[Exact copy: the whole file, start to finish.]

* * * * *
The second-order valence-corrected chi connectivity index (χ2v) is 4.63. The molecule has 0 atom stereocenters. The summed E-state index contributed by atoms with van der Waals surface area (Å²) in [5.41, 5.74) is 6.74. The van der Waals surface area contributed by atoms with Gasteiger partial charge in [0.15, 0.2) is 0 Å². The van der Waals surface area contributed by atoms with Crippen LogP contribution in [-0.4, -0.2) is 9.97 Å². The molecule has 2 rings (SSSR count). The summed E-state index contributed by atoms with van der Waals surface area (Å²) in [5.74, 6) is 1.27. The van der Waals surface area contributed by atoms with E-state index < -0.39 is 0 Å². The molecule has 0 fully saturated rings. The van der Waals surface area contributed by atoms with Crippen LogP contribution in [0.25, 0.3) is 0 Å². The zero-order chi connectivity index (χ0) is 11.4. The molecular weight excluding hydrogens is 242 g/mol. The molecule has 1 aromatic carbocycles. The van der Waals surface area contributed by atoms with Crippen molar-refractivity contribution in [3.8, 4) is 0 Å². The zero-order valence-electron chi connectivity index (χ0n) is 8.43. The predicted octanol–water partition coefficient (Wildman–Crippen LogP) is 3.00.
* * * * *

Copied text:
The second-order valence-corrected chi connectivity index (χ2v) is 4.63. The molecule has 0 atom stereocenters. The summed E-state index contributed by atoms with van der Waals surface area (Å²) in [5.41, 5.74) is 6.74. The van der Waals surface area contributed by atoms with Gasteiger partial charge in [0.15, 0.2) is 0 Å². The van der Waals surface area contributed by atoms with Crippen LogP contribution in [-0.4, -0.2) is 9.97 Å². The molecule has 2 rings (SSSR count). The summed E-state index contributed by atoms with van der Waals surface area (Å²) in [5.74, 6) is 1.27. The van der Waals surface area contributed by atoms with E-state index < -0.39 is 0 Å². The molecule has 0 fully saturated rings. The van der Waals surface area contributed by atoms with Crippen LogP contribution in [0.25, 0.3) is 0 Å². The zero-order chi connectivity index (χ0) is 11.4. The molecular weight excluding hydrogens is 242 g/mol. The molecule has 1 aromatic carbocycles. The van der Waals surface area contributed by atoms with Crippen molar-refractivity contribution in [3.8, 4) is 0 Å². The zero-order valence-electron chi connectivity index (χ0n) is 8.43. The predicted octanol–water partition coefficient (Wildman–Crippen LogP) is 3.00.